In coming years, scores of developmentally and intellectually disabled adults in Utah could move from institutional housing to community settings that offer them new freedom and independence.
The state has agreed to transition 250 individuals out of care facilities over the next five years as part of settling a lawsuit that accused Utah of “unlawful institutionalization and segregation” of disabled adults.

It’s a change that will be expensive for the state — with estimated costs of $7 million in the first year and even more afterward — some of that to provide rental assistance and skilled nursing services to individuals who choose to live on their own.

“I hope that at least it really does make things better for some folks,” said Rep. Ray Ward, who in the recent legislative session sponsored a resolution to approve the settlement agreement.

The lawsuit was filed early last year by Utah’s Disability Law Center and two adults who said they wanted to live in community settings but instead were stuck in care facilities that limited their privacy and their ability to do simple things like date or go to the movies.

One of the plaintiffs, Staci Christensen, a woman with Down syndrome, said she wanted to experience a romantic relationship, attend college
and take on more hours at the Golden Corral where she worked.

But Christensen was stuck living at Medallion Supported Living, an intermediate care facility. The state houses about 600 intellectually and developmentally disabled adults at facilities like these across Utah.

Ward, a physician by profession, said these institutions provide dorm-style housing with up to four people to a room.

"There are clearly some people living there who would like to live in the community," the Bountiful Republican said.

The state does run a program that consists of subsidized housing, assistance with home care and transportation, and other specific needs to allow an intellectually disabled person to live outside an institution.

But the average wait time is more than six years, and once a person is placed in an institution, he or she becomes a low priority to move into a different living situation, essentially making it impossible to get out of the intermediate facilities, the lawsuit states.

Pennsylvania - Fmr. Caretaker Accused of Abusing Disabled Adults at 2 PA Group Homes
By Gray Hall, WPVI TV, April 4, 2019
A man who once worked at a Philadelphia-based company that provides services for people with disabilities has been charged with allegedly abusing some of the people in his care.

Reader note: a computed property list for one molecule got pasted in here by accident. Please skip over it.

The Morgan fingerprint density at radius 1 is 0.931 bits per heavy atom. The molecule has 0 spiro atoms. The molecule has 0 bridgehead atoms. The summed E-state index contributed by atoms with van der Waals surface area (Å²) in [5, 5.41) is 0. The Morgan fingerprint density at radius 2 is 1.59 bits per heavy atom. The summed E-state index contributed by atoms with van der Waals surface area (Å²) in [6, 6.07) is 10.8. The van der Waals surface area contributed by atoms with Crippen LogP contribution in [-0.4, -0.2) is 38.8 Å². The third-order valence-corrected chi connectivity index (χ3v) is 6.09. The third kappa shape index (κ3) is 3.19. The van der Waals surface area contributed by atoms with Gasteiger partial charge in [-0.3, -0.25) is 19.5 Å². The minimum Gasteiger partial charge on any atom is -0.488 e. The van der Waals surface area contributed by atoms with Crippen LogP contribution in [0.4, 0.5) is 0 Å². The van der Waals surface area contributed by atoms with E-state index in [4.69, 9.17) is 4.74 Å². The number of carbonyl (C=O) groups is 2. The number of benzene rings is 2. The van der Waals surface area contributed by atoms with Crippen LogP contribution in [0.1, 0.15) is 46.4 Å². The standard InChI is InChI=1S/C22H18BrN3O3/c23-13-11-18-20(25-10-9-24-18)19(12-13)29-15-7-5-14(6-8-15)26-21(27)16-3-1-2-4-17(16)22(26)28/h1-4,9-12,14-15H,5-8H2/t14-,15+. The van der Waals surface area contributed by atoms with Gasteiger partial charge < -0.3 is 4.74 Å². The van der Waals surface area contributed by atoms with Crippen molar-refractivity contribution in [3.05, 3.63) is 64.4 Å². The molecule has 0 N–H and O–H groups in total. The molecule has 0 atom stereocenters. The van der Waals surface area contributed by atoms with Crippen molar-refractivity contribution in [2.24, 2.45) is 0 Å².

Anthonio A. Montoya, 33, was arrested Thursday morning.

Police accuse the 33-year old of regularly abusing at least three adults in his care at two Northampton County group homes.

He didn't have anything to say as he left court but police are talking about the disturbing allegations that the suspect is accused of.

"Physically abusing mentally challenged, if you will, individuals with disabilities. Such disabilities as being autistic, some verbal, some non-verbal," says Detective Tony Stevens with the Bethlehem Police Department.

Montoya was a caretaker with Philadelphia-based Resources for Human Development, which provides services and programs for those with intellectual and developmental disabilities.
Police say they began their investigation in January after receiving reports of possible abuse at group homes in Bethlehem and Freemansburg.

Authorities say victims at the group homes accuse Montoya of physical abuse for several months. They allege the suspect hit them with his hands and also a Nerf bat.

Police say several witnesses admitted to seeing the alleged abuse.

In one case, Montoya is accused of putting a disabled man in a choke hold until his face turned blue. Police believe more people are involved in the abuse and there are more patients that were hurt.

"We believe there are more victims, yes. We don't have actual facts of that at this point and time but our belief is there are more victims," said Detective Stevens.

Texas - San Angelo State School Looking to Hire 200 Staff Members
By Matt Trammell, San Angelo Live, April 11, 2019
The San Angelo State Supported Living Center has announced a new salary structure and hiring bonuses for qualified job candidates who want to work in a meaningful, team-centered environment, providing services to people with intellectual disabilities.With a competitive job market and challenges recruiting staff, SSLC leadership identified a need to quickly hire more than 200 direct support professionals. The facility aims to retain current employees by offering salary increases and hopes to attract new applicants through hiring bonuses.

The SSLC is looking to hire people who will work directly with residents, provide individual care, active treatment and training, and use creativity to provide a stimulating environment for SSLC residents.